be so. As a society we would be foolish not to acknowledge this. In our culture
we have perhaps developed an idea of adolescence that is too long (roughly
between the ages of 13 and 21); that’s eight years of sexual suppression before
being considered an adult. But is the answer to therefore teach sexual
liberality at the expense of teaching our children that a higher and nobler
existence and relationship with their Creator is possible—that self control is
not only possible, but healthier both physically and spiritually? I believe
that children and adults alike will be healthier, happier and enjoy a more
fulfilling existence when we aspire to be self disciplined rather than self
satisfying. I believe in this way the sexual union of a husband and wife rises
far above the satisfaction of physical orgasm to a level of combined physical
and spiritual fulfillment that may only be realized by both parties when they
know God’s blessing is upon it.
Lord forgive us of the arrogance of presuming that we are
the arbiters of morality rather than You. Forgive us for erecting standards of
behavior based on our weaknesses rather than the strength You can give us.
Grant me wisdom to share spiritual truth to a world that denies spiritual
reality—that understands only the physical and the intellectual. I confess my
inadequacy and humbly implore Your intervention and enlightenment to break
through to the souls of men and women who seek the truth but are living with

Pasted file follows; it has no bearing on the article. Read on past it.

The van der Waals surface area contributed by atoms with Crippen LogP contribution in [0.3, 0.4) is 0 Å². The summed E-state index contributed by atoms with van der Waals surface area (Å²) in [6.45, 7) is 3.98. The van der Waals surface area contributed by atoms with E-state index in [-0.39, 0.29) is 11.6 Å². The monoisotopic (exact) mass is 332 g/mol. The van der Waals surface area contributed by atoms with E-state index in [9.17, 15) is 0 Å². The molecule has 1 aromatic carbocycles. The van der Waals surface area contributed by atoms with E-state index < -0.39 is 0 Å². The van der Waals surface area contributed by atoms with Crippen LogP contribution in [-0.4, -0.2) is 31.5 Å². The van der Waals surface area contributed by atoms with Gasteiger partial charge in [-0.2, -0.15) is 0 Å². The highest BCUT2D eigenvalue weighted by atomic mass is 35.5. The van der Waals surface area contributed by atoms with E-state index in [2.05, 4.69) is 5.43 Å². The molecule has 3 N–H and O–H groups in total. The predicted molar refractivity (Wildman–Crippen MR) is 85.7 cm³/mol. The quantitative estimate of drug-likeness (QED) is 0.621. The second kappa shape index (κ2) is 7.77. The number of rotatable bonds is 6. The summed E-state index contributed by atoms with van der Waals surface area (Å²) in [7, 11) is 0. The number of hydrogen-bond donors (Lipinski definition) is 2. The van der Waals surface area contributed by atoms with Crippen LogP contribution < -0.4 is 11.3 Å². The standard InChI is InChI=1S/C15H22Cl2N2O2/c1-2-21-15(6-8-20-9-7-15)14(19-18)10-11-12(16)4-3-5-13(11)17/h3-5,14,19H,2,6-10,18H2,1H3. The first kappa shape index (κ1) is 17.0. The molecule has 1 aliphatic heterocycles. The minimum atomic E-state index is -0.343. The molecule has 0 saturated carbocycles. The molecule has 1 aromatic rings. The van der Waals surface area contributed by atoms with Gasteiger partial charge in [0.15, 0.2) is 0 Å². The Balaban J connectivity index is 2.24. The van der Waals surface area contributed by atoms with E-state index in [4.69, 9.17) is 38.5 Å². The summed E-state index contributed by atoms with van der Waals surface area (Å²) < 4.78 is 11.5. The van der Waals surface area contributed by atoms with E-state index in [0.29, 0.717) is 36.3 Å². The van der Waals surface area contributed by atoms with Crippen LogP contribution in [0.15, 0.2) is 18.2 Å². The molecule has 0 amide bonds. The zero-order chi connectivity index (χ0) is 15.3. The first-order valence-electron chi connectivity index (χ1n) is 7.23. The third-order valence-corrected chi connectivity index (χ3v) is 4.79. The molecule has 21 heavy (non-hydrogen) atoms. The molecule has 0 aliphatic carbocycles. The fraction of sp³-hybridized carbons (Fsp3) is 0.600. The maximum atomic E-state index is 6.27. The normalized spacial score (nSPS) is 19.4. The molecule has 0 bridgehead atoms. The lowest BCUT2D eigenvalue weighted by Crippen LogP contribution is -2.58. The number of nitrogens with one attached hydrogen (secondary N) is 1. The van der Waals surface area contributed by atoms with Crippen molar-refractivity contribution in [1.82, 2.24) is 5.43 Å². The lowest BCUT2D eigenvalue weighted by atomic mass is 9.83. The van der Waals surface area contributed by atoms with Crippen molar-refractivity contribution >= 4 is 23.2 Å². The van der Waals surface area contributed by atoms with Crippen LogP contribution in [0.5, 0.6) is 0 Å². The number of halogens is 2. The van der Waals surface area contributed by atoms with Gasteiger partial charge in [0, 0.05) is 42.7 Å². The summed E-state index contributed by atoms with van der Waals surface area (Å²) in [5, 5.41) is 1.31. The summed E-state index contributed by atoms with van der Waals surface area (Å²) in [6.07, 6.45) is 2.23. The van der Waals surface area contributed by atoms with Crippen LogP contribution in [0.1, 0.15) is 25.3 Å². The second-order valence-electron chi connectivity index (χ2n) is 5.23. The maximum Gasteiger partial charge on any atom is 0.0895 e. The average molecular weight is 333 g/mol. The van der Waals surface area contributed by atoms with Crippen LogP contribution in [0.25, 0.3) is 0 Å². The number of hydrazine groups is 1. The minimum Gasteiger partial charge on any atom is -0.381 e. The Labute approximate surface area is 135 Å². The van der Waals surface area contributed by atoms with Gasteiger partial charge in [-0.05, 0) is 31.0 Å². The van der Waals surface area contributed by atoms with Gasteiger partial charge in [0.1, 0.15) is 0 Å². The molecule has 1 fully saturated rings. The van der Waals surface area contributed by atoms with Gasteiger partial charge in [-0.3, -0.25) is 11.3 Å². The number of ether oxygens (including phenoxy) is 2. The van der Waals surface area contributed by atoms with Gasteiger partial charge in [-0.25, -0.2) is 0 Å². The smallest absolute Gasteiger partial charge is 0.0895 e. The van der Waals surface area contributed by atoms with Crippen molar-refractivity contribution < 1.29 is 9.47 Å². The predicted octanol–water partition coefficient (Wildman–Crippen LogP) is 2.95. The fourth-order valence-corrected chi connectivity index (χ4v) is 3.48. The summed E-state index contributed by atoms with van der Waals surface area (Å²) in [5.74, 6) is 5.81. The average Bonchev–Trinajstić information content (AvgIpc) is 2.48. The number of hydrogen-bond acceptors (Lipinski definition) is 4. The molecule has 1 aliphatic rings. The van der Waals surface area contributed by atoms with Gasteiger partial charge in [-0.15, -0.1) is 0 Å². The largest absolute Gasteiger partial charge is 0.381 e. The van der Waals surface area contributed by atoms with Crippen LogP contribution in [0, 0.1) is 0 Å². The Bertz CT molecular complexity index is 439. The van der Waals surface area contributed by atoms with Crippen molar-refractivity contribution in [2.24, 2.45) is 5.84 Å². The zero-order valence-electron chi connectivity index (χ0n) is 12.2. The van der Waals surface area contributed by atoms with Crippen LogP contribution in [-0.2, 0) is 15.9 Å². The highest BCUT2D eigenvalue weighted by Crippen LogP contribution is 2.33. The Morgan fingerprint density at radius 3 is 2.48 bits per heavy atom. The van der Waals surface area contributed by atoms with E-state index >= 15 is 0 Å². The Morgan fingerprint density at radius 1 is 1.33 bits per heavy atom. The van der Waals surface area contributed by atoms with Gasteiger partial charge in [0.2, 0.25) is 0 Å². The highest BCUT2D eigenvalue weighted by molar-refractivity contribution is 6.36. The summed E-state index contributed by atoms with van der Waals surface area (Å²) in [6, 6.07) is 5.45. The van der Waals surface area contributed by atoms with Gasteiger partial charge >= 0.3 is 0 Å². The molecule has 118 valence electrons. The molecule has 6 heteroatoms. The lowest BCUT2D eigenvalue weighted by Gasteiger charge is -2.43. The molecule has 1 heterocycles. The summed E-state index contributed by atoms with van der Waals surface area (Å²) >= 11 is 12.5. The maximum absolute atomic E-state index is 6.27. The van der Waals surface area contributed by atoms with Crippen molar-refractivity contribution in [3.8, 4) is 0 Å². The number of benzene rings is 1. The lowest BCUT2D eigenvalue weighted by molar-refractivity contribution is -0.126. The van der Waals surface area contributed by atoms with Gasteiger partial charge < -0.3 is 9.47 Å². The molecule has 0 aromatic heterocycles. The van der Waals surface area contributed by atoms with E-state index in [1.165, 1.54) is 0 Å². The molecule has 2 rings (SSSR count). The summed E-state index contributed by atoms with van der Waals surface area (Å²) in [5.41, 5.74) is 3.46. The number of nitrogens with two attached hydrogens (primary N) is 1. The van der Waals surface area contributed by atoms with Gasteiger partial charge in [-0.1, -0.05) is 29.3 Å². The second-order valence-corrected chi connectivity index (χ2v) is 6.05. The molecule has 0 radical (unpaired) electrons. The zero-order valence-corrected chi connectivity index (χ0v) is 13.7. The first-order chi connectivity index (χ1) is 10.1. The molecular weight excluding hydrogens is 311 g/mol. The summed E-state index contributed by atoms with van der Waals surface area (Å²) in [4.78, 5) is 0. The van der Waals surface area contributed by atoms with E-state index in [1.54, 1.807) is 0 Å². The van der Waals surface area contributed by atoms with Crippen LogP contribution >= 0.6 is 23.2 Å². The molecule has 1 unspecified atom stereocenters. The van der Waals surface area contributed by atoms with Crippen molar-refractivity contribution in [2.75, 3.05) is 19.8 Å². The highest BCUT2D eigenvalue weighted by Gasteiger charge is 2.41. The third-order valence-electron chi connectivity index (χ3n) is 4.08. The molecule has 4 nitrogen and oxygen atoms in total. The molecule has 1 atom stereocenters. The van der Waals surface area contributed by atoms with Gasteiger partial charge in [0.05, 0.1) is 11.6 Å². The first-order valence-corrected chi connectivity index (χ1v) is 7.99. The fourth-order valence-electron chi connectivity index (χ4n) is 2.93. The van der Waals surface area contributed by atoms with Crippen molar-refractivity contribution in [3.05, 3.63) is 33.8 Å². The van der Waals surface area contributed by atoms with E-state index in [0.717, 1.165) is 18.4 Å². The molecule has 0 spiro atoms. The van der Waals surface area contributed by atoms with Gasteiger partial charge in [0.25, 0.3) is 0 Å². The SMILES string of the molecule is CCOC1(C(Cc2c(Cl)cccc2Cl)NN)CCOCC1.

impaired spiritual eyes and ears. In the name of and in the power of Christ
Jesus I pray for my human family. Amen.
9 Do you not
know that the wicked will not inherit the kingdom of God?
Do not be deceived: Neither the sexually immoral nor idolaters nor adulterers
nor male prostitutes nor homosexual offenders 10 nor thieves nor the greedy nor drunkards nor
slanderers nor swindlers will inherit the kingdom of God.
11 And that is what some
of you were. But you were washed, you were sanctified, you were justified in
the name of the Lord Jesus Christ and by the Spirit of our God. (1 Cor 6:69-11 NIV)
This passage points out that in the name of Christ Jesus any
and all sins may be forgiven, and by the power of God’s Holy Spirit any and all
sins may be overcome and put behind us. Various sins are listed and the
consequences to the “wicked”—those whose lives endorse those sinful practices—is
pronounced in no uncertain terms, they “will
not inherit the kingdom
In today’s world this is a controversial passage primarily
because the sins listed and condemned includes specific sexual sins by name. In
our topsy-turvy permissive society certain behaviors once considered sinful are
adamantly defended and championed. This is the deception we are warned against.
The glory of the passage for us, and the truth we should take from it, is that
through Jesus Christ and by God’s Spirit we may be washed, sanctified and
justified. That means we may be freed from the bondage of sin and empowered to
live rightly before our Creator. The deception is that if we are persuaded that